Ever had the feeling like you just want to pack your bags, go somewhere else and start afresh? Or that you don’t just need a weekend break from work, but a break from your whole life? When was the last time you sat and waited – for anything – without picking up your phone? When was the last time you felt free of stress?
If your answers to these questions concern you, you could be one of the countless people – women, men, teens, and especially mothers – who are struggling to deal with the ever-increasing stresses and strains, the pressures and the pace of everyday life as a UAE expat. It’s not uncommon. It’s not a sign of weakness. It’s not a #firstworldproblem. It’s real. And it has a name. Welcome to life burnout. And chances are it snuck up on you without you even noticing.
Where does it come from?
The problem with life burnout is that it doesn’t necessarily come from anywhere. It is a culmination of stresses that, on their own, may not even seem negative. A friend’s birthday, quality time with the kids, Skyping your mum, cooking dinner... They all sound like lovely things to do. But when you try to squeeze them all into one week, or one day, the logistical stress can suck the fun out of the experiences.
While it is a global issue, it's particularly acute in expat destinations such as the UAE, where people's work and social lives are equally fast-paced, and obligations as a friend or relative span across countries. In the UAE's transient environment, there can be an increased pressure to socialise with new people and cultivate friendship networks (even if we'd actually rather get an early night) , while the fact that our ability to reside in the country is dependent on our employer can make work stress all the more extreme.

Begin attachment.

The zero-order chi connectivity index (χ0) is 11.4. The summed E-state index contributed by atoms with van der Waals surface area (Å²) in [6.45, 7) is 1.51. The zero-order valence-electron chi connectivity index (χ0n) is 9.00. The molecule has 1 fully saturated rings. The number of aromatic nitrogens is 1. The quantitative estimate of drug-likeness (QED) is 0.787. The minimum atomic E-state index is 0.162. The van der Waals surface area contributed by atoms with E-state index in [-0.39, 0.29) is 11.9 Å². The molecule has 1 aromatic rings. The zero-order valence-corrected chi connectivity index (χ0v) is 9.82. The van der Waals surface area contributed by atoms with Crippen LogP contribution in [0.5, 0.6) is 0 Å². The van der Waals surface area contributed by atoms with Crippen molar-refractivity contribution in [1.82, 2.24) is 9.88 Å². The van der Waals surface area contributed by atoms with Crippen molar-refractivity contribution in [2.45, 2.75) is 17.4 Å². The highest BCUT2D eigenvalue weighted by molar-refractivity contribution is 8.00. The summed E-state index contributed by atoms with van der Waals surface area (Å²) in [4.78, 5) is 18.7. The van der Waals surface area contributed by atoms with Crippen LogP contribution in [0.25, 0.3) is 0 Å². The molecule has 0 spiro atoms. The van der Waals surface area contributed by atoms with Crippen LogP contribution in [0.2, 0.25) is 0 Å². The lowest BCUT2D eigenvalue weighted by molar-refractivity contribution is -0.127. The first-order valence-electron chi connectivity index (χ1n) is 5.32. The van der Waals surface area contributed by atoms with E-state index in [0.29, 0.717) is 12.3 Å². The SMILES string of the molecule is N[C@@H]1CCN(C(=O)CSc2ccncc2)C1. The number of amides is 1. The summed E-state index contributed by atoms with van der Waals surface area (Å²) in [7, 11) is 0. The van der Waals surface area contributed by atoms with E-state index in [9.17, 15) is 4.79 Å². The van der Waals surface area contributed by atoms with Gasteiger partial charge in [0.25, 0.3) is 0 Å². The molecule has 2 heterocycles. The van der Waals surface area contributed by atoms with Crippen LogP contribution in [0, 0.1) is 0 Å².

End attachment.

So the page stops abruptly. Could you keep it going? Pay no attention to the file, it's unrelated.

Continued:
Psychologist Dr Saliha Afridi, clinical director at the LightHouse Arabia, is familiar with life burnout – both from a professional view working with clients, and from the personal view of her own busy schedule. She says, “People talk about burnout as if it is something transient – for example, ‘I am so burnt out today from work.’ But proper burnout is not something that happens on a day-by-day basis. It’s a long-lasting experience. And when it happens, it takes a bit of time to reset. It can’t be fixed with an evening watching TV and a good night’s sleep.”
The thing is that it can happen to anyone. Whether you’re a stay-at-home mum who hasn’t managed to get to the bottom of a cup of tea while it is still hot for more than a year, or a working mum who is constantly plagued by guilt of not mothering enough when she is at work (and guilt of not working enough when she is at home), or a busy career woman who is living a very satisfying but overly full life, it can happen to you.